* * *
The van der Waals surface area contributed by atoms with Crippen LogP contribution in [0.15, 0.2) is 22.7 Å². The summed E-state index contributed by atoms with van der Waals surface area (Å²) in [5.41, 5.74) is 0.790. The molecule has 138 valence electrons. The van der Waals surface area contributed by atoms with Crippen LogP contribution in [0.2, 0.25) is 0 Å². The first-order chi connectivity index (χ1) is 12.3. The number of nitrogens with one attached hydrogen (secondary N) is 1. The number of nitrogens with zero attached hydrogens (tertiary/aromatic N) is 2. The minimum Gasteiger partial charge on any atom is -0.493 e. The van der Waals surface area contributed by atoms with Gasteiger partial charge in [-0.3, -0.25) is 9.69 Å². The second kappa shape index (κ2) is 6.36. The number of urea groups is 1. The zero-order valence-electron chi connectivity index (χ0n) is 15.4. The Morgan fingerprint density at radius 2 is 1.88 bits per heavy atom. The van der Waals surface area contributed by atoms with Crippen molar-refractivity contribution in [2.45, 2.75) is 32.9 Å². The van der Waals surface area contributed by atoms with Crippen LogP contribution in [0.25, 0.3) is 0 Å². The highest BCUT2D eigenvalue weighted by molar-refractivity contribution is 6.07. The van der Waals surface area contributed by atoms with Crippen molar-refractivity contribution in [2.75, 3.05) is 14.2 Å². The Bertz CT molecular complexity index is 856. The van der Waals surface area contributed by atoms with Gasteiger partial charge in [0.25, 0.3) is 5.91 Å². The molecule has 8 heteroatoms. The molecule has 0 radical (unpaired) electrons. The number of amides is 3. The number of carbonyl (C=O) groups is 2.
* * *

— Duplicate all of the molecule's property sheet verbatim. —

The van der Waals surface area contributed by atoms with Crippen LogP contribution in [0.15, 0.2) is 22.7 Å². The summed E-state index contributed by atoms with van der Waals surface area (Å²) in [5.41, 5.74) is 0.790. The molecule has 138 valence electrons. The van der Waals surface area contributed by atoms with Crippen LogP contribution in [0.2, 0.25) is 0 Å². The first-order chi connectivity index (χ1) is 12.3. The number of nitrogens with one attached hydrogen (secondary N) is 1. The number of nitrogens with zero attached hydrogens (tertiary/aromatic N) is 2. The minimum Gasteiger partial charge on any atom is -0.493 e. The van der Waals surface area contributed by atoms with Gasteiger partial charge in [-0.3, -0.25) is 9.69 Å². The second kappa shape index (κ2) is 6.36. The number of urea groups is 1. The zero-order valence-electron chi connectivity index (χ0n) is 15.4. The Morgan fingerprint density at radius 2 is 1.88 bits per heavy atom. The van der Waals surface area contributed by atoms with Crippen molar-refractivity contribution in [2.45, 2.75) is 32.9 Å². The van der Waals surface area contributed by atoms with Crippen LogP contribution in [0.25, 0.3) is 0 Å². The highest BCUT2D eigenvalue weighted by molar-refractivity contribution is 6.07. The van der Waals surface area contributed by atoms with Crippen molar-refractivity contribution in [2.75, 3.05) is 14.2 Å². The Bertz CT molecular complexity index is 856. The van der Waals surface area contributed by atoms with Gasteiger partial charge in [0.25, 0.3) is 5.91 Å². The molecule has 8 heteroatoms. The molecule has 0 radical (unpaired) electrons. The number of amides is 3. The number of carbonyl (C=O) groups is 2.